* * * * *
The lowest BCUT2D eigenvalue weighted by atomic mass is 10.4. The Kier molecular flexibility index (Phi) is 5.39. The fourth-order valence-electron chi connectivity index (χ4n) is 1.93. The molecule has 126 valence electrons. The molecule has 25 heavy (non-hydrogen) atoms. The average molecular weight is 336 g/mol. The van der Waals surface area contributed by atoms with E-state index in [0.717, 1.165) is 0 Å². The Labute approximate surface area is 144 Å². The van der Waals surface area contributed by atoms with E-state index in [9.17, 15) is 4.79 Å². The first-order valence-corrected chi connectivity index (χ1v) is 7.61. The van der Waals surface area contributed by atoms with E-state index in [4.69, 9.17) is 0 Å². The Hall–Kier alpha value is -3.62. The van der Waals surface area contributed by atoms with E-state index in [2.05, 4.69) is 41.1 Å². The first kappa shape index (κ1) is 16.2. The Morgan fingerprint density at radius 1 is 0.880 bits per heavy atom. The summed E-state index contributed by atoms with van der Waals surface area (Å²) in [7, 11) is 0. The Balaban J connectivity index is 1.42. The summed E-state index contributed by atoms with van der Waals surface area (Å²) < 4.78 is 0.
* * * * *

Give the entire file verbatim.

The lowest BCUT2D eigenvalue weighted by atomic mass is 10.4. The Kier molecular flexibility index (Phi) is 5.39. The fourth-order valence-electron chi connectivity index (χ4n) is 1.93. The molecule has 126 valence electrons. The molecule has 25 heavy (non-hydrogen) atoms. The average molecular weight is 336 g/mol. The van der Waals surface area contributed by atoms with E-state index in [0.717, 1.165) is 0 Å². The Labute approximate surface area is 144 Å². The van der Waals surface area contributed by atoms with E-state index in [9.17, 15) is 4.79 Å². The first-order valence-corrected chi connectivity index (χ1v) is 7.61. The van der Waals surface area contributed by atoms with E-state index in [4.69, 9.17) is 0 Å². The Hall–Kier alpha value is -3.62. The van der Waals surface area contributed by atoms with E-state index in [2.05, 4.69) is 41.1 Å². The first kappa shape index (κ1) is 16.2. The Morgan fingerprint density at radius 1 is 0.880 bits per heavy atom. The summed E-state index contributed by atoms with van der Waals surface area (Å²) in [7, 11) is 0. The Balaban J connectivity index is 1.42. The summed E-state index contributed by atoms with van der Waals surface area (Å²) < 4.78 is 0.